Time: 3-4 HOURS
Distance: 3.5 MILES
Elevation Gain: 700 Feet
Foot Traffic: LOW
Challenges: Very Slippery, Muddy, Finding path into Valley, River Crossings
Sights: Kalauao Falls, Waianae Range
What to Bring: Shoes to get muddy, Water, Snack
A muddy and slippery hike that stems from the popular Aiea Loop Trail and leads to a beautiful waterfall. You will be required to descend a steep slope to get to the base of Kalauao Valley before crossing the Kalauao Stream 8 times, but all that slipping and scrambling will lead you to one of the most beautiful and secluded waterfalls on the island.
So a quick confession (which may be obvious from this post's cover photo) the flow was NOT GOOD the day I ventured to these falls. It had rained heavily for two days prior to me attacking this hike, but that wasn't enough to turn on this natural faucet full blast. I have heard that these are some of the most amazing and beautiful falls on Oahu if you time it right. But alas, I did not. However, the journey into Kalauao Valley was quite the adventure itself and maybe some day I'll return to see the falls when they are really flowing.
Here's a sketch of the hike. You start on the Aiea loop trail for a short time before cutting onto an adjacent ridge. From here, you will look for the "Purple Tree" landmark that indicates your descent into the valley. Once you reach the valley floor, you will cross the Kalauao Stream roughly 8 times until you run into the falls.
The trailhead for the Aiea Loop Trail is located at the top of a hill in the Keaiwa State Recreation Area. Something to note is the gates to the park close at 6:45 pm. So it is possible to knock this hike out after work, but only if you get off very early.
Let's hike! You should be able to tell from this surface that the hike is quite muddy.
The initial part of the Aiea Loop Trail looks like this--a reddish dirt covered in tree roots. This trail doesn't provide panoramic or coastal views like many other Oahu hikes, but it has a unique feel and is one of the reasons I really enjoy this hike.
Another reason I like this trail, there's seating! Last time I was here, there was a beautiful rainbow just beyond this bench in the valley. No pics sorry, but it will always make this bench special.
On we go. The curvature of the trees create a tunnel-like feel to this path.
About 10 minutes into the hike you will see this powerline structure above and to the right of the path. Let's go up for a better look.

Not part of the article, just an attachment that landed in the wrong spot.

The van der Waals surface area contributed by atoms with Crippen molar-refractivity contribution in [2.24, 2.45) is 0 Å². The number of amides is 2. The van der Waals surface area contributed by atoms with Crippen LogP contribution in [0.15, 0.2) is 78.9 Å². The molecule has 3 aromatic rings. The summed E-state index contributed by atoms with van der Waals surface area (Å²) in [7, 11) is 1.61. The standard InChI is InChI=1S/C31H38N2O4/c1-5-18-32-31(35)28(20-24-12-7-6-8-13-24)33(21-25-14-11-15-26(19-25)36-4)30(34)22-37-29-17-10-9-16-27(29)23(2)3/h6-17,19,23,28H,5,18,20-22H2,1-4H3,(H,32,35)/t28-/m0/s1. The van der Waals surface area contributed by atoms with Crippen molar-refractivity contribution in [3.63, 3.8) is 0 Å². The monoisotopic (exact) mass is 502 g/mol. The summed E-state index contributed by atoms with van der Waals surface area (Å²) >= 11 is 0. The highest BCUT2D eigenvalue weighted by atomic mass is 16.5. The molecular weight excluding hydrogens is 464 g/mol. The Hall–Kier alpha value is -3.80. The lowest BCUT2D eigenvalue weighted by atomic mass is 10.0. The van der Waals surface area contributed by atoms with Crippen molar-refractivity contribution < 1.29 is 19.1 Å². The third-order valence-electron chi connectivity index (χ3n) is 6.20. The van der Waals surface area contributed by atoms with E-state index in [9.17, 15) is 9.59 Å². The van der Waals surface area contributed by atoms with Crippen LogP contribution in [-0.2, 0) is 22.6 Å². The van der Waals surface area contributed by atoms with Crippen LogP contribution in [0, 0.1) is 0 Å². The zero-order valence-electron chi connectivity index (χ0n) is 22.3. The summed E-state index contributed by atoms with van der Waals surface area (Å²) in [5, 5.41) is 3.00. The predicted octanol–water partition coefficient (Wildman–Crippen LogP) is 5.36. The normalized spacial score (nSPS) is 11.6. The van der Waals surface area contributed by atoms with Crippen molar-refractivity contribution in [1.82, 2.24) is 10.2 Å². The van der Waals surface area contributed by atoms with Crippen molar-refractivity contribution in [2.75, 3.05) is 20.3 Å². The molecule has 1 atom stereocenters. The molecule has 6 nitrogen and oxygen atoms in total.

Ah a nice valley view! In the distance is the West side of Oahu and the Waianae Range, one of the two mountain ranges on Oahu. This powerline structure is also an important landmark for this hike. Head back down to the trail and walk a few minutes farther.
And you will come to a somewhat obvious opening in the trees on the left side of the trail. This is the fork you need to take to get to the valley. Many other posts about this hike indicate this fork as very obvious. Maybe I'm in my own little world when I hike, but the first time I went looking the fork, I totally missed it. So others like me may need to pay a bit more attention if you're a hiking space cadet.
After the fork you will walk through the trees for a short bit.
Then you will pop back out on this ridge underneath this powerline structure. Take in these ridge views while you can, because soon we will be heading into the valley.
Back into the trees one more time. It's getting muddier...
The trail will open up again. This is when you really need to start paying attention, because the fork to the valley is coming up. There are two spots where it looks like the trail might split off into the valley to the right.
Wait until the SECOND junction and look for this tree branch painted in purple. This signifies the path down. I reached this junction roughly 15 minutes after departing from the Aiea Loop.
To the right of the Purple tree, the path looks like this. Follow this to get to the valley floor.
From here the trail is well marked until you get to the valley.
But it is pretty steep and if you're lucky, slippery. I say lucky because it really needs to be wet for the flow to be good.
We've reached the bottom! From here, we are going to follow the river right and upstream to reach Kalauao Falls. You can see the stream bed in front of me is dry. Not a good sign...
This portion of the trail is very well marked, so there's little risk in getting lost.
And in reality, you're just following the stream. I DO recommend following these markers and crossing the stream where they indicate. In total you should cross the stream (I believe) 8 times. It may seem like zig zagging, but you are taking the path of least resistance and less chance of injury. Since I thought it was so dry, I got cocky and tried to head straight upstream instead. I instantly fell on my face. Even on a dry day, you really need to watch your footing.
After about 30 minutes, we reached the falls. Yes I know, this isn't a great picture. But it's all about the journey right?
Alright I'll give you a good picture. This isn't mine obviously, It's Exploration Hawaii's who also has a great writeup about this hike. But this shot really shows how beautiful this waterfall can be with good flow. I had to imagine this is what I was seeing, but it's just motivation to return. It's the thrill of the chase right?
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Also Check Out:
- Exploration Hawaii's Post about this hike